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Column: Debate on safety of reverse mortgages for U.S. seniors heats up

CHICAGO (Reuters) - Foreclosure is a frightening word - especially if the person losing her home is a senior living on a modest, fixed income. And some housing advocates worry that the number of foreclosures has risen sharply among one group of seniors: those who have taken out reverse mortgage loans.

A realtor and bank-owned sign is displayed near a house for sale in Phoenix, Arizona, January 4, 2011. REUTERS/Joshua Lott

But a dive into the data suggests a more complicated picture.

The California Reinvestment Coalition (CRC) reported recently that foreclosures on reverse loans soared by 646 percent in 2016. The report by CRC - a network of 300 nonprofit groups in the state working on issues of housing fairness and access - was calculated from data it obtained late last year from the U.S. Department of Housing and Urban Development (HUD) through a Freedom of Information Act request on the agency’s home equity conversion mortgage (HECM) program.

Reverse mortgages offer homeowners aged 62 years and older an option to generate cash by borrowing money against their home equity, with funds drawn as a fixed monthly payment or line of credit. Unlike a standard home equity line of credit, no repayments are required during the borrower’s lifetime. When the borrower dies, heirs can repay the remaining loan, or turn the home over to the lender.

Most reverse loans are made through the home equity conversion mortgage (HECM) program run by HUD. HECM loan volume has been down sharply in recent years, partly due to a series of HUD-initiated reforms aimed at reducing financial risk to the FHA insurance program, which repays lenders when they cannot recover the full amount at the loan’s termination. Most recently, HUD last August announced an increase in the initial insurance premiums paid by borrowers, and tightened loan limits for new HECM loans.

CRC reported that the HUD data points to 32,976 HECM foreclosures between April 2016 and December 2016 - nearly as many as occurred from April 2009 to April 2016. The average monthly foreclosure figures soared from 490 from 2009 to April 2016, but then soared to 3,664 during the following nine months. CRC also reports a large increase in the number of homeowners seeking help from lawyers and advocates to respond to foreclosure notices.


CRC points to an increasing number of defaults by borrowers. HECM loans do not require repayments, but borrowers can default if they fail to make property tax and insurance payments, and to make repairs to their homes. CRC analysis of HUD data found that the number of defaults expected to lead to involuntary loan termination surged in fiscal 2016 to 89,064, from 45,381 the previous year. That increase likely stems from moves by HUD to require lenders to take action against borrowers who fail to meet loan terms.

Of course, failure to pay property taxes could result in a foreclosure with or without a HECM. “In that situation you could lose your home whether you have a HECM loan or not,” said Lori Trawinski, director of banking and finance at the AARP Public Policy Institute.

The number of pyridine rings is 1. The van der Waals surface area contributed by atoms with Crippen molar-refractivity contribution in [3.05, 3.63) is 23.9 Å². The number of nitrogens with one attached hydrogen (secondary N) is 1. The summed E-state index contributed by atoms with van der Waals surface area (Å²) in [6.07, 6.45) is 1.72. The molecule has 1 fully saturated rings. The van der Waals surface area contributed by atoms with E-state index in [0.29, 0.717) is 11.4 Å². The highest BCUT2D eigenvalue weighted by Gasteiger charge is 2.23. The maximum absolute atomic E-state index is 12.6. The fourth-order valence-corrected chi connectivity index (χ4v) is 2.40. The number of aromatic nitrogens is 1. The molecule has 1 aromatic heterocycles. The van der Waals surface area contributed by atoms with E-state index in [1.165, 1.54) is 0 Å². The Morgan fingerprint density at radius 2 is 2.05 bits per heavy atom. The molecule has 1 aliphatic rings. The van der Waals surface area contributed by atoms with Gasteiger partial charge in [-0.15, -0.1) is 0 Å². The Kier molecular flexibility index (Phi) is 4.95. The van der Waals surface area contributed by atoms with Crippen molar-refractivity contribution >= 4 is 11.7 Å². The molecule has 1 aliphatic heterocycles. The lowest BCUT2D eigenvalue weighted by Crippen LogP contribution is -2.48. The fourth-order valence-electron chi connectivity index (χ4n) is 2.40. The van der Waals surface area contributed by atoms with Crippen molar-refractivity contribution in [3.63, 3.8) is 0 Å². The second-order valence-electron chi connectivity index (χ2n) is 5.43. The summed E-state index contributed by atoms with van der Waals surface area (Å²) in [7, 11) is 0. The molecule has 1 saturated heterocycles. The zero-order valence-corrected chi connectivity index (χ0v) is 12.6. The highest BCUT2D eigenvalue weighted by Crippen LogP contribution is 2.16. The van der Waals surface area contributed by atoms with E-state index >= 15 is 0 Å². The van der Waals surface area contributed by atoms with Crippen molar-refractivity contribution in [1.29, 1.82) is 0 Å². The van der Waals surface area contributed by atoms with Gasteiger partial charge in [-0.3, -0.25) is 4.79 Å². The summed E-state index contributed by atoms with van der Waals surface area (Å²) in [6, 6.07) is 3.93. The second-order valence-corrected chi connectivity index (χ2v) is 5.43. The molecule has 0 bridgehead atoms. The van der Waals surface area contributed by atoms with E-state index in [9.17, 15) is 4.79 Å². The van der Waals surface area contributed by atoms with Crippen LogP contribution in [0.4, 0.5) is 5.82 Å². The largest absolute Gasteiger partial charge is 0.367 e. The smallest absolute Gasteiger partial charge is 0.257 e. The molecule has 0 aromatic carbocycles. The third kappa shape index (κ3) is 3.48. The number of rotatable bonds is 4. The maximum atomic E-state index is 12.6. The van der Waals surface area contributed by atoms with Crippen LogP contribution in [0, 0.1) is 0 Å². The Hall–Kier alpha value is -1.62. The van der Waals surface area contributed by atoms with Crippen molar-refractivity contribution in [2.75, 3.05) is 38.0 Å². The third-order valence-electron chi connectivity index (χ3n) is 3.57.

In response to litigation brought by AARP, HUD took action in 2015 aimed at protecting surviving spouses. The agency announced a new policy creating options for lenders to allow non-borrowing surviving spouses to stay in their homes.

But the program, called Mortgagee Optional Election, is optional for lenders. CRC contends it has not gained much traction. “It’s discretionary for lenders - and there isn’t any requirement that loan servicers let people know they have an obligation to let people stay,” said Kevin Stein, CRC’s deputy director.

HUD contends that the vast number of foreclosures occurs as part of the normal closing out of HECMs after the last surviving borrower dies. When that happens, the loan is due; heirs have the option to pay off the note if they want to keep the house. If not, they simply turn it over to the lender, who in turn initiates a foreclosure proceeding. That usually leads to sale of the home, often at auction.

HECM loan origination peaked in 2008, so any recent increase in foreclosures could simply mean that some of those loans likely are now coming due. “Borrowers are passing away,” said Peter Bell, president of the National Reverse Mortgage Lenders Association.

HUD says that occurred with 99 percent of HECM foreclosures from April 2009 thru December 2016. But that figure is at odds with analysis of loan industry data by Reverse Mortgage Insight, a firm that studies industry trends; it shows that among completed foreclosures from 2009 through 2017, 62 percent were due to death of the borrower; 22 percent occurred through a tax and insurance default, and 15 percent resulted because the borrower no longer occupied the home.

And Trawinski is skeptical that all of the recent foreclosures are due to deaths. “It is likely that some of this is due to borrowers passing away - but do I think a bunch of them passed away in a single year? No.”

Home equity is the most important asset for many middle-class households. Still, the complexity of HECM loans is one reason they are not my favorite option in the financial toolbox for retirees short of cash; downsizing by selling and moving to a smaller home - or even renting - is a more straightforward option.

But many people do not want to do that. “It really depends on what your goals are,” said Trawinski. “If your goal is to stay in your house until you die, a HECM offers a way to do that.”

Editing by Matthew Lewis